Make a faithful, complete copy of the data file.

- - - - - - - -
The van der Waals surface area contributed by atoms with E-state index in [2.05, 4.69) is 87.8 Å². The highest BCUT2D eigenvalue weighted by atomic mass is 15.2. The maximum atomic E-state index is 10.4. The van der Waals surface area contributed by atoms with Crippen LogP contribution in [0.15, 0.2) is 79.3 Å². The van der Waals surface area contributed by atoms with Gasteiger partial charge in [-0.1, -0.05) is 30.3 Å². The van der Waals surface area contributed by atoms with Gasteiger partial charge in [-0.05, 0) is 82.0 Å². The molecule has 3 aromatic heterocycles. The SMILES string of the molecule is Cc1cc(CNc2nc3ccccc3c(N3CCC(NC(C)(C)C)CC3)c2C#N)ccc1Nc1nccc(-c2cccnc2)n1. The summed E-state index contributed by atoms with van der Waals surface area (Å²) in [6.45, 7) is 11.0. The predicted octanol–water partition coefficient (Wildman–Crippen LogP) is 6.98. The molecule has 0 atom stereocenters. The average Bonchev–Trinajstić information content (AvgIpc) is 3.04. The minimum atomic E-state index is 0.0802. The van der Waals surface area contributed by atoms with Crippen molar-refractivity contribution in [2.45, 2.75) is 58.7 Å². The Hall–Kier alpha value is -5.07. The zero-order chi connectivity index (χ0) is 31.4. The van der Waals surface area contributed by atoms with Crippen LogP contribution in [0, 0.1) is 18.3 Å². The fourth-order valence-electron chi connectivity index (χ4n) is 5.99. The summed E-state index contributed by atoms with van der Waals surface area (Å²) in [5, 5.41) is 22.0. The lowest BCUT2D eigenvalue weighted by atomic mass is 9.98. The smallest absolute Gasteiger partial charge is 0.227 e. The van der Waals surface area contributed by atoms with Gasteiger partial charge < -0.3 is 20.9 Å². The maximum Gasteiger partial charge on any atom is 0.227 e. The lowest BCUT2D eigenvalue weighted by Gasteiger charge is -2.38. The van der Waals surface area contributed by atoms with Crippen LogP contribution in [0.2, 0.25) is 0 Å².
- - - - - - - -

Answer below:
The van der Waals surface area contributed by atoms with E-state index in [2.05, 4.69) is 87.8 Å². The highest BCUT2D eigenvalue weighted by atomic mass is 15.2. The maximum atomic E-state index is 10.4. The van der Waals surface area contributed by atoms with Crippen LogP contribution in [0.15, 0.2) is 79.3 Å². The van der Waals surface area contributed by atoms with Gasteiger partial charge in [-0.1, -0.05) is 30.3 Å². The van der Waals surface area contributed by atoms with Gasteiger partial charge in [-0.05, 0) is 82.0 Å². The molecule has 3 aromatic heterocycles. The SMILES string of the molecule is Cc1cc(CNc2nc3ccccc3c(N3CCC(NC(C)(C)C)CC3)c2C#N)ccc1Nc1nccc(-c2cccnc2)n1. The summed E-state index contributed by atoms with van der Waals surface area (Å²) in [6.45, 7) is 11.0. The predicted octanol–water partition coefficient (Wildman–Crippen LogP) is 6.98. The molecule has 0 atom stereocenters. The average Bonchev–Trinajstić information content (AvgIpc) is 3.04. The minimum atomic E-state index is 0.0802. The van der Waals surface area contributed by atoms with Crippen molar-refractivity contribution in [2.45, 2.75) is 58.7 Å². The Hall–Kier alpha value is -5.07. The zero-order chi connectivity index (χ0) is 31.4. The van der Waals surface area contributed by atoms with Crippen LogP contribution in [0, 0.1) is 18.3 Å². The fourth-order valence-electron chi connectivity index (χ4n) is 5.99. The summed E-state index contributed by atoms with van der Waals surface area (Å²) in [5, 5.41) is 22.0. The lowest BCUT2D eigenvalue weighted by atomic mass is 9.98. The smallest absolute Gasteiger partial charge is 0.227 e. The van der Waals surface area contributed by atoms with Gasteiger partial charge < -0.3 is 20.9 Å². The maximum Gasteiger partial charge on any atom is 0.227 e. The lowest BCUT2D eigenvalue weighted by Gasteiger charge is -2.38. The van der Waals surface area contributed by atoms with Crippen LogP contribution in [0.2, 0.25) is 0 Å².